Social media has taken over as our primary means of interaction. With a virtual means of communication it tends to leave out those who are not “connected” to the virtual world. Sites like Facebook and Twitter link people from around the world through online virtual technology which allows for a virtual rather than face to face interaction with one’s peers.
Political campaigns have found great success with social media but also find far more difficulties arise now that social media contains vast amounts of information of the present as well as the past. We all know the realities of small communities and the possibilities linked with gossip and social interactions. Social media now allows for an easier spread of gossip, be it truth of fiction. When linked with politics it’s difficult for a politician to remain free from scandal given the power that a social media play in bringing about anyone’s personal past.
Other positive means of social media and politics can be seen if we look at the Obama campaign, which gained in power by reaching out to the younger generation who are completely consumed by social media. The power of Facebook and Twitter quite possibly were the most successful tools of Obama’s campaign efforts. There is a means to reaching those were not previously politically inclined, but with the power of social media we saw the first true successful interaction with young voters. There was momentum during his campaign through online discussions that allowed for younger voters to feel involved and become engaged in the idea that their vote mattered.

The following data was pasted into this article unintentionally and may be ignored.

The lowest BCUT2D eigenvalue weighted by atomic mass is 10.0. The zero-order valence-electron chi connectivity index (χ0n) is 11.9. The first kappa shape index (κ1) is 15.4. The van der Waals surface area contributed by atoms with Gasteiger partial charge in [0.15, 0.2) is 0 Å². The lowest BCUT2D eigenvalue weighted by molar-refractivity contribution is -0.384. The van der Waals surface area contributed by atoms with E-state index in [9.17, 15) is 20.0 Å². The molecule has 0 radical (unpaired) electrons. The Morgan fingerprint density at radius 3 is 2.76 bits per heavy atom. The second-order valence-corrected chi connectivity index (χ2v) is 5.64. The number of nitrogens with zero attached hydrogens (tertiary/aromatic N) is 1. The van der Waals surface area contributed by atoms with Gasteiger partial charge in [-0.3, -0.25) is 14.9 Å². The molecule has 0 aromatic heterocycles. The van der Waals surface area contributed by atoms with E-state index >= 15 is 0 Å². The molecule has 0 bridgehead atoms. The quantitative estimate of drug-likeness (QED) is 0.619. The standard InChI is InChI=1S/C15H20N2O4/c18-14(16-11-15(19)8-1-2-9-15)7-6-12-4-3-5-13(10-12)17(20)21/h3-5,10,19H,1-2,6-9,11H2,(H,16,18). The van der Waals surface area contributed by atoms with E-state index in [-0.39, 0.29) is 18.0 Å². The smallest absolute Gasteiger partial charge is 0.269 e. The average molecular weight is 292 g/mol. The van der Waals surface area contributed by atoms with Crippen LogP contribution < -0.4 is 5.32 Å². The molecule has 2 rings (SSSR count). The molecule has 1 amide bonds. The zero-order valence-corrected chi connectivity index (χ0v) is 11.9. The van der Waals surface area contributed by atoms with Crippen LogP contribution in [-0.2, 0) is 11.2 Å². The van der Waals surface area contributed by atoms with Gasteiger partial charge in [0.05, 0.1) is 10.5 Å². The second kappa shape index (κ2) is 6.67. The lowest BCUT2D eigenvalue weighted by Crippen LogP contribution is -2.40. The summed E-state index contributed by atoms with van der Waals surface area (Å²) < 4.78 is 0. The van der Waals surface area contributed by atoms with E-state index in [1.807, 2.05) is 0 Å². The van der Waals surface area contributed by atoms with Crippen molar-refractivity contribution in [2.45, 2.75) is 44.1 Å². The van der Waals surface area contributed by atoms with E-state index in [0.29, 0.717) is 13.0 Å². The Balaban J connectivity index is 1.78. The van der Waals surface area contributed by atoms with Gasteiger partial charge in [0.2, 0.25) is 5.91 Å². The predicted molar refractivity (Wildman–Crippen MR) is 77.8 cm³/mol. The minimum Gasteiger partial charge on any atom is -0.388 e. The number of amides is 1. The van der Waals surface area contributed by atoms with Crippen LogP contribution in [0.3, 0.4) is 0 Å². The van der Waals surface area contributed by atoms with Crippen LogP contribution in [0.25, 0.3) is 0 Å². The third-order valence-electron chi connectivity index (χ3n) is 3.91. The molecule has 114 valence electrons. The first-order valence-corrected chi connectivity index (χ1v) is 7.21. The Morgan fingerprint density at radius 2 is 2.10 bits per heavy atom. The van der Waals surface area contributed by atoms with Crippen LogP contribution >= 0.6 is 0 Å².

Beyond political involvement social media has truly changed the face of interaction; it may take decades for us to discover if these changes are for the better or for the worse. But regardless it’s easy to see that changes are ongoing. We are constantly linked to one another via Facebook and Twitter status updates. We have the ability to know that at 2pm on Sunday afternoon our friend in Australia was going out for a cup of coffee with their good friend Billy. Twenty years ago, the phone was our major link and hearing a distant friend’s voice or reading their words on paper were our best means of communicating. Are we losing out on meaningful face to face or even voice to voice interaction? Or are we gaining in other means of online interaction with individuals who may have been out of our reach prior to the onset of social media?